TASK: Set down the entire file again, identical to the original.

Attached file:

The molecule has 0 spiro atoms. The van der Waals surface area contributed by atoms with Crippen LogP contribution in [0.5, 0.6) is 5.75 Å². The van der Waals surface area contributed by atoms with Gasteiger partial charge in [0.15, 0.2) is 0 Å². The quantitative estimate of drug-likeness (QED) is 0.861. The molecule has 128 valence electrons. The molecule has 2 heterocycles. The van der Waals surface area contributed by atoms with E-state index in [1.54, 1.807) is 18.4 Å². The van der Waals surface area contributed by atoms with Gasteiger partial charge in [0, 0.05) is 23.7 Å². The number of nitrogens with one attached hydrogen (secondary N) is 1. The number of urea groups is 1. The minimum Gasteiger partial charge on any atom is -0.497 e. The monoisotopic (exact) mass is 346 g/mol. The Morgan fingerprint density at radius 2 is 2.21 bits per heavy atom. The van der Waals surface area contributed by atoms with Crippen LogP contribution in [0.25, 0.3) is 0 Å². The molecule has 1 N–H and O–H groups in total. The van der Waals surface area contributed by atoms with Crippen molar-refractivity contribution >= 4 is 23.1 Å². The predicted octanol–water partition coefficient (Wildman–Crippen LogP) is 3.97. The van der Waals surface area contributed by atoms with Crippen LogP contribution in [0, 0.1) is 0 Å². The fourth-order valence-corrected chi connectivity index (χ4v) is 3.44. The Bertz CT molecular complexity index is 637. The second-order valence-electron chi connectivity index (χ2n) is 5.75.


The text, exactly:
The molecule has 0 spiro atoms. The van der Waals surface area contributed by atoms with Crippen LogP contribution in [0.5, 0.6) is 5.75 Å². The van der Waals surface area contributed by atoms with Gasteiger partial charge in [0.15, 0.2) is 0 Å². The quantitative estimate of drug-likeness (QED) is 0.861. The molecule has 128 valence electrons. The molecule has 2 heterocycles. The van der Waals surface area contributed by atoms with E-state index in [1.54, 1.807) is 18.4 Å². The van der Waals surface area contributed by atoms with Gasteiger partial charge in [0, 0.05) is 23.7 Å². The number of nitrogens with one attached hydrogen (secondary N) is 1. The number of urea groups is 1. The minimum Gasteiger partial charge on any atom is -0.497 e. The monoisotopic (exact) mass is 346 g/mol. The Morgan fingerprint density at radius 2 is 2.21 bits per heavy atom. The van der Waals surface area contributed by atoms with Crippen LogP contribution in [0.25, 0.3) is 0 Å². The molecule has 1 N–H and O–H groups in total. The van der Waals surface area contributed by atoms with Crippen molar-refractivity contribution >= 4 is 23.1 Å². The predicted octanol–water partition coefficient (Wildman–Crippen LogP) is 3.97. The van der Waals surface area contributed by atoms with Crippen LogP contribution in [0, 0.1) is 0 Å². The fourth-order valence-corrected chi connectivity index (χ4v) is 3.44. The Bertz CT molecular complexity index is 637. The second-order valence-electron chi connectivity index (χ2n) is 5.75.